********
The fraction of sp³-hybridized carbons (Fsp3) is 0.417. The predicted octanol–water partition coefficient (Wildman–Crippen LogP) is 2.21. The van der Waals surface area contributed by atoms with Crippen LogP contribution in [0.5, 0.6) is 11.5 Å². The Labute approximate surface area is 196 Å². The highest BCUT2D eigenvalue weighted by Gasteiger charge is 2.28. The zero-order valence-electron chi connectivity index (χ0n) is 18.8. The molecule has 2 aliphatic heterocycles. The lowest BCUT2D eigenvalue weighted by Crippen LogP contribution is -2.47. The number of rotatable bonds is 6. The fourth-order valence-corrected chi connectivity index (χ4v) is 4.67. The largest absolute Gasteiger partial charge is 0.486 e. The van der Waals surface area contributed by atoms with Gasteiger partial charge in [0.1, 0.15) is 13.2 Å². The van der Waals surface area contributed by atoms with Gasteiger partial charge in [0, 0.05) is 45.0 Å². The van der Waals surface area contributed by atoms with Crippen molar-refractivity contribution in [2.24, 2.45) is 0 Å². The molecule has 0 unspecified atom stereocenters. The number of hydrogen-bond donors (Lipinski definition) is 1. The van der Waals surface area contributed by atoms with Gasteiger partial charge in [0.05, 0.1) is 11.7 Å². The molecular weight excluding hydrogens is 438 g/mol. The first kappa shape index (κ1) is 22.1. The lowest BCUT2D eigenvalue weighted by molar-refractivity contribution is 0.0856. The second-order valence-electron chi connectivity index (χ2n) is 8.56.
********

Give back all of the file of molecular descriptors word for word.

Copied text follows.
The fraction of sp³-hybridized carbons (Fsp3) is 0.417. The predicted octanol–water partition coefficient (Wildman–Crippen LogP) is 2.21. The van der Waals surface area contributed by atoms with Crippen LogP contribution in [0.5, 0.6) is 11.5 Å². The Labute approximate surface area is 196 Å². The highest BCUT2D eigenvalue weighted by Gasteiger charge is 2.28. The zero-order valence-electron chi connectivity index (χ0n) is 18.8. The molecule has 2 aliphatic heterocycles. The lowest BCUT2D eigenvalue weighted by Crippen LogP contribution is -2.47. The number of rotatable bonds is 6. The fourth-order valence-corrected chi connectivity index (χ4v) is 4.67. The largest absolute Gasteiger partial charge is 0.486 e. The van der Waals surface area contributed by atoms with Gasteiger partial charge in [0.1, 0.15) is 13.2 Å². The van der Waals surface area contributed by atoms with Gasteiger partial charge in [0, 0.05) is 45.0 Å². The van der Waals surface area contributed by atoms with Crippen molar-refractivity contribution in [2.24, 2.45) is 0 Å². The molecule has 0 unspecified atom stereocenters. The number of hydrogen-bond donors (Lipinski definition) is 1. The van der Waals surface area contributed by atoms with Gasteiger partial charge in [0.05, 0.1) is 11.7 Å². The molecular weight excluding hydrogens is 438 g/mol. The first kappa shape index (κ1) is 22.1. The lowest BCUT2D eigenvalue weighted by molar-refractivity contribution is 0.0856. The second-order valence-electron chi connectivity index (χ2n) is 8.56.